Journal of Archaeological Science
Dog remains (Archaeology) -- Northwest Coast of North America, Ancient DNA, Zooarchaeology
This study reports ancient DNA (aDNA) and stable isotope analyses of eight dog skeletal elements from the Cathlapotle site on the Lower Columbia River of the western United States. The aDNA analysis confirmed the elements as dogs (Canis lupus familiaris). Two haplotypes were found, both of which group within dog Clade A, and have patchy distributions to the north in British Columbia and as far south as Teotihuacan (Mexico). The isotopic analysis showed that the dogs’ dietary protein was derived almost exclusively from marine sources. Lower Columbia River ethnohistoric accounts and Cathlapotle zooarchaeological records indicate that while marine fish were dietary keystones, the local diet was more diverse, and included terrestrial organisms and freshwater fishes. This apparent discrepancy raises the possibility the dogs were selectively fed. Thus their diet may not be a close proxy for human diet in this context.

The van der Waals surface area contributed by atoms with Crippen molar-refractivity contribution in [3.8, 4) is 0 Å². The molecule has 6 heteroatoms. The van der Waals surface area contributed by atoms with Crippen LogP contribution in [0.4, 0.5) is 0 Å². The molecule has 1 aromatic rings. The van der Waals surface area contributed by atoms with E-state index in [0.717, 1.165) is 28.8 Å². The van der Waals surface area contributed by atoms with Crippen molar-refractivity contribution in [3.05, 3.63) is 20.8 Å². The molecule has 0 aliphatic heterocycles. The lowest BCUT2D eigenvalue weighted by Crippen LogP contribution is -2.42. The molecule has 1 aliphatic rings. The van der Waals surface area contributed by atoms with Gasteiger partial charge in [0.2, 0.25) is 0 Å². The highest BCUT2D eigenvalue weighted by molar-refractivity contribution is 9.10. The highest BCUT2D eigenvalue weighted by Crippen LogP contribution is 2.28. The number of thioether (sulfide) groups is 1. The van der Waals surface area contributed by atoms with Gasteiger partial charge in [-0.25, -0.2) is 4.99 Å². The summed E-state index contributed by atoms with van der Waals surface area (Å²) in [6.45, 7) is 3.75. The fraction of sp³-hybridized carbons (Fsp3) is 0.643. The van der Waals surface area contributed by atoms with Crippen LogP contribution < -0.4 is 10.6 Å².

Ames, K. M., Richards, M. P., Speller, C. F., Yang, D. Y., Lyman, R. L., & Butler, V. L. (2015). Stable isotope and ancient DNA analysis of dog remains from Cathlapotle (45CL1), a contact-era site on the Lower Columbia River. Journal of Archaeological Science, 57, 268-282.